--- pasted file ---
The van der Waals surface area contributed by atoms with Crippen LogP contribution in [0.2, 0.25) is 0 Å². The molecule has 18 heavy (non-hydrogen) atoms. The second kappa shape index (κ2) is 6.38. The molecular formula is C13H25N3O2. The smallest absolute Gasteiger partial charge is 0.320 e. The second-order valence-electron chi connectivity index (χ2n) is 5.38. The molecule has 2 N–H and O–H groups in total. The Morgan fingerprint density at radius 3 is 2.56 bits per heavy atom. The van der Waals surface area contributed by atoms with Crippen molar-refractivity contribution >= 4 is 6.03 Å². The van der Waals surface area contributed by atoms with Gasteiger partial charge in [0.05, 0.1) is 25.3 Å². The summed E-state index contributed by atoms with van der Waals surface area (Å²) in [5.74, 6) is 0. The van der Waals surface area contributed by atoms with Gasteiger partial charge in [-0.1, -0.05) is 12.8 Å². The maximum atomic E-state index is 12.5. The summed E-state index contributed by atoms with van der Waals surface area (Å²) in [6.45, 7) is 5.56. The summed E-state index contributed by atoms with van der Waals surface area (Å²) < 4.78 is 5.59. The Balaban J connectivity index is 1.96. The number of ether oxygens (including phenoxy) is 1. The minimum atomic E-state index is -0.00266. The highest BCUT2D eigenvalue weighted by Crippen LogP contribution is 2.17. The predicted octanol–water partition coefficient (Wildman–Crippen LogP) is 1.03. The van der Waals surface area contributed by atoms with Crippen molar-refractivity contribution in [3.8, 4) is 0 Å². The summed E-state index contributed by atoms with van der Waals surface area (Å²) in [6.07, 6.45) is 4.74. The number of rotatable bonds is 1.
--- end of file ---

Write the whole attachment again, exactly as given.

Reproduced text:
The van der Waals surface area contributed by atoms with Crippen LogP contribution in [0.2, 0.25) is 0 Å². The molecule has 18 heavy (non-hydrogen) atoms. The second kappa shape index (κ2) is 6.38. The molecular formula is C13H25N3O2. The smallest absolute Gasteiger partial charge is 0.320 e. The second-order valence-electron chi connectivity index (χ2n) is 5.38. The molecule has 2 N–H and O–H groups in total. The Morgan fingerprint density at radius 3 is 2.56 bits per heavy atom. The van der Waals surface area contributed by atoms with Crippen molar-refractivity contribution >= 4 is 6.03 Å². The van der Waals surface area contributed by atoms with Gasteiger partial charge in [0.05, 0.1) is 25.3 Å². The summed E-state index contributed by atoms with van der Waals surface area (Å²) in [5.74, 6) is 0. The van der Waals surface area contributed by atoms with Gasteiger partial charge in [-0.1, -0.05) is 12.8 Å². The maximum atomic E-state index is 12.5. The summed E-state index contributed by atoms with van der Waals surface area (Å²) in [6.45, 7) is 5.56. The summed E-state index contributed by atoms with van der Waals surface area (Å²) < 4.78 is 5.59. The Balaban J connectivity index is 1.96. The number of ether oxygens (including phenoxy) is 1. The minimum atomic E-state index is -0.00266. The highest BCUT2D eigenvalue weighted by Crippen LogP contribution is 2.17. The predicted octanol–water partition coefficient (Wildman–Crippen LogP) is 1.03. The van der Waals surface area contributed by atoms with Crippen molar-refractivity contribution in [3.8, 4) is 0 Å². The summed E-state index contributed by atoms with van der Waals surface area (Å²) in [6.07, 6.45) is 4.74. The number of rotatable bonds is 1.